Another thing you need to account for is KU borrows for any title that’s in KU.  Sometimes this amount is insignificant (like for my non-fiction), but often times that borrows revenue is what makes an ad profitable (like for my romance novel). So you need to account for it.

But how?

Ideally you’d determine what percentage of customers for that title buy vs. borrow. Problem is, you don’t have that information. You will never know how many people borrow your book vs. buy it.  You can guesstimate based on your rank each day and your sales and using the sales/rank chart Phoenix Sullivan has put together, but as more books are listed that ranking chart becomes less and less accurate.

What I do is focus on what I call full-read equivalents.  So if I have 10,000 page reads and a book with a KENPC of 500 then that’s 20 full-read equivalents.  (It could be 10,000 people reading one page for all I know, but you have to work with the information you have, right?)

I then use that number to calculate a ratio of borrows to sales.  So if I have 30 sales and 20 full-read equivalents, then I have a borrow/sale ratio of 20/30. I can then use that ratio to create a factor that I use to gross up my AMS-reported sales number.  (Just to give you an idea, for my fantasy series that number is 1.61 but for my romance series it’s 3.10.)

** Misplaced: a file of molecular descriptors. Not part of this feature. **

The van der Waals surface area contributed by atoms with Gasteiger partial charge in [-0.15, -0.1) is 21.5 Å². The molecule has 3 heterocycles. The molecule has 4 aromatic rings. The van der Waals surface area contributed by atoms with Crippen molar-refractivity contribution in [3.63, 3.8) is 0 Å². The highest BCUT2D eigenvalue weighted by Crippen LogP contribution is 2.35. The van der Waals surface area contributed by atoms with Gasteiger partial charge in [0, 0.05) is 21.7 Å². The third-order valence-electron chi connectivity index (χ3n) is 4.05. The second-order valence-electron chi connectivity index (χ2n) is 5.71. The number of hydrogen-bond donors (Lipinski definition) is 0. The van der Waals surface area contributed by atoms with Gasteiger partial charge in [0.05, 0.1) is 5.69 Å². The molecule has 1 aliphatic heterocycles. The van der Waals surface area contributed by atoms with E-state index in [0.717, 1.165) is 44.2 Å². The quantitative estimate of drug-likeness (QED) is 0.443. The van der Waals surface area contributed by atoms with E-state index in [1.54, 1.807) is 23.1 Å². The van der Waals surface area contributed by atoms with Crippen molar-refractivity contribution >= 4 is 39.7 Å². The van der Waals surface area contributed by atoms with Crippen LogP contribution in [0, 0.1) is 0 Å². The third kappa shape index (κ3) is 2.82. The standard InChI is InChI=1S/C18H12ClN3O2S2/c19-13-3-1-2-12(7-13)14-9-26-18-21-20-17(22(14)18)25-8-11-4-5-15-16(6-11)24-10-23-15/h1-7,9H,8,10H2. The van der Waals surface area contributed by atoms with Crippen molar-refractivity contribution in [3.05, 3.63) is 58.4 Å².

So instead of the $10 in sales that AMS tells me I have, I’m actually looking at $16-$43 in sales.

Of course, I then have to adjust that number based on what an average customer who buys is worth to me, what an average customer who borrows is worth to me, the proportion of customers who buy vs. borrow, and what the list price of the advertised book is. (It’s the weighted average customer value divided by list price of the book I’m advertising.)

Because I use AMS to advertise full-price books that second number is actually a number less than 1. It takes that $16-$43 value for sales and brings it back down into the range of $14-$26.  But I ran the calculation for a 99 cent series starter for a five-book series and it was 5.4.

The math stays the same, but the numbers vary greatly depending on the series you’re advertising.

Key takeaway here is that unless you have a standalone title that’s not in KU, you need t realize that your sales from your ads are greater than the amount reported by Amazon.

One last thought.

My next step after I do all this is to calculate an estimated profit and loss from that adjusted number and prioritize all ads with a positive adjusted profit and loss.